Controlling a helicopter is trickier than controlling a fixed wing aeroplane, because:
- a helicopter can hover, in which case it is unstable.
- the helicopter rotor is horizontal,
- the rotor has long blades, applying a lot of torque to the fuselage.
The hover. in a conventional helicopter with a single rotor on top, the hover is an unstable situation requiring constant correcting inputs with the cyclic stick, as shown in the above clip. The guest pilot on the left seat has a successful go at controlling the cyclic stick (the stick at the centre), while the impressively capable right seat pilot controls the pedals and the collective stick. The helicopter wants to fall away to the sides and forwards/aft all the time, from disturbances caused by the wake interference with the ground, wind etc. Random accelerations need to be corrected by providing control corrections, based on what the pilot sees in relation with the environment. Peripheral vision is pretty crucial in this, since it rapidly and accurately picks up movements. Four degrees-of-freedom need to be actively controlled: pitch, roll, yaw, vertical speed.
That is all to hover at constant altitude. Now hover and climb:
- increase collective (more eying power), which results in more torque;
- so compensate with the pedal input for the tail rotor, which increases sideways thrust;
- which must be compensated by lateral cyclic. Three control inputs for one degree-of-freedom!
Horizontal rotor. Once the helicopter picks up speed, its vertical and horizontal stabiliser keep the nose more or less aligned into the airflow - more at higher speed, but the neutral angle also changes with speed. The picture above is also shown in this answer, and depicts what happens with relative blade speed in forward flight. The blade going forward creates more lift than the blade going aft (which is compensated by increasing the Angle of Attack (AoA) of the retreating blade), but there is an area of reverse flow to the side of the rotor axis which results in a sideways tilt of the rotor. Which must be compensated by a cyclic stick left input, more stick at higher speed.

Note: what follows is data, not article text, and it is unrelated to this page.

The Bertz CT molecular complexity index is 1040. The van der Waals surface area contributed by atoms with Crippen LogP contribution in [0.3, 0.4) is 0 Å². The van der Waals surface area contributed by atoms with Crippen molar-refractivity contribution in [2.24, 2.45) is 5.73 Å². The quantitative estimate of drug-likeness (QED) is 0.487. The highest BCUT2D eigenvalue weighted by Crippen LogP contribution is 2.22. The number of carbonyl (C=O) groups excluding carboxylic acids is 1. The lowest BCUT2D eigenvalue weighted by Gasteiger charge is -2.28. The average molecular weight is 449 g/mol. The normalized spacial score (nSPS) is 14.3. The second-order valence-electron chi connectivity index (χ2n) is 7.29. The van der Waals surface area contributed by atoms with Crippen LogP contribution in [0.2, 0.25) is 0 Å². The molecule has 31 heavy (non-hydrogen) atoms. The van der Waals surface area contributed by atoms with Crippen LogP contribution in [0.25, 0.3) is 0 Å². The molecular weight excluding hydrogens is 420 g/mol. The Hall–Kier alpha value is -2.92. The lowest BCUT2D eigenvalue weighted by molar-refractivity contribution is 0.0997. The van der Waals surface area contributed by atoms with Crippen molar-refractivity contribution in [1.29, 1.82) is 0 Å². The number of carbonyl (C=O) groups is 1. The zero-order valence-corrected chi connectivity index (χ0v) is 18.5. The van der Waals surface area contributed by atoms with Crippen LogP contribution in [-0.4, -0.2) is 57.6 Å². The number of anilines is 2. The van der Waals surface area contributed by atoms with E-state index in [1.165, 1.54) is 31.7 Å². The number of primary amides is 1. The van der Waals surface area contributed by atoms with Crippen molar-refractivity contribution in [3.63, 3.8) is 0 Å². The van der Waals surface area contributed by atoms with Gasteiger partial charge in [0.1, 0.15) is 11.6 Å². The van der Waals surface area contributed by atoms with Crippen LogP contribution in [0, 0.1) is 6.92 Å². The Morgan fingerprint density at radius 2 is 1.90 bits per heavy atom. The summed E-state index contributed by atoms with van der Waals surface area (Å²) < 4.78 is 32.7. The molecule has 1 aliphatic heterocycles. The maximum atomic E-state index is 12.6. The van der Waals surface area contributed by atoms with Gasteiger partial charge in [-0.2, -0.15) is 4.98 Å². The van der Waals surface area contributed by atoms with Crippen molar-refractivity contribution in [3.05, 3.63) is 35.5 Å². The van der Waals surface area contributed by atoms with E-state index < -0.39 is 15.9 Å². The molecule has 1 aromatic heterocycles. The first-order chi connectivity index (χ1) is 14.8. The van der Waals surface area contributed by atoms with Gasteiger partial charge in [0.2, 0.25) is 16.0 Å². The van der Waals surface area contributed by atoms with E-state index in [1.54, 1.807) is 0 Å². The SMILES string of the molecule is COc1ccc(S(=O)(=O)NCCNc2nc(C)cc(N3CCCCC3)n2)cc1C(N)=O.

Rotor torque. Installed engine power equates to torque applied to the rotor, times the rotor rotational speed. A propeller is smaller than a rotor and rotates faster: the propeller requires less torque application for a given engine power setting, and the ailerons at the end of the long fixed wings can easily compensate for that. The helicopter rotor requires a lot of torque, which requires a tail rotor to compensate. The faster the helicopter flies, the more torque, the more force required from the tail rotor - which thrusts sideways, creating a drift in the flight path, which must be trimmed by the lateral stick. Even with a vertical stabiliser, tail rotor thrust is a function of airspeed.
Humans can learn to control helicopters of course, but there is a lot more to it than controlling a fixed wing aeroplane. Our brains rely on inner ear and visual inputs for detecting accelerations. More brain stimulation by input detection via multiple channels, results in more precise control. Plus experience of course.But take away an input, like the peripheral vision when flying in reduced visibility, and the control of a helicopter becomes much harder.
In larger helicopters such as S76s, pilot control is helped by a Stability Augmentation System (SAS), an Inner Loop system with no feedback on the flight controls; and an Automatic Flight Control System (AFCS) which changes the trim point of the flight controls as a function of flight path and target point. But these systems are not flight critical: if they fail, the pilot must take over, and must be able to fully control the helicopter by manual input. From visual and inner ear cues, and this always remains harder than in the auto stabilising fixed wing.
Fixed wing aeroplanes can and must be designed to be aerodynamically stable. Helicopters cannot.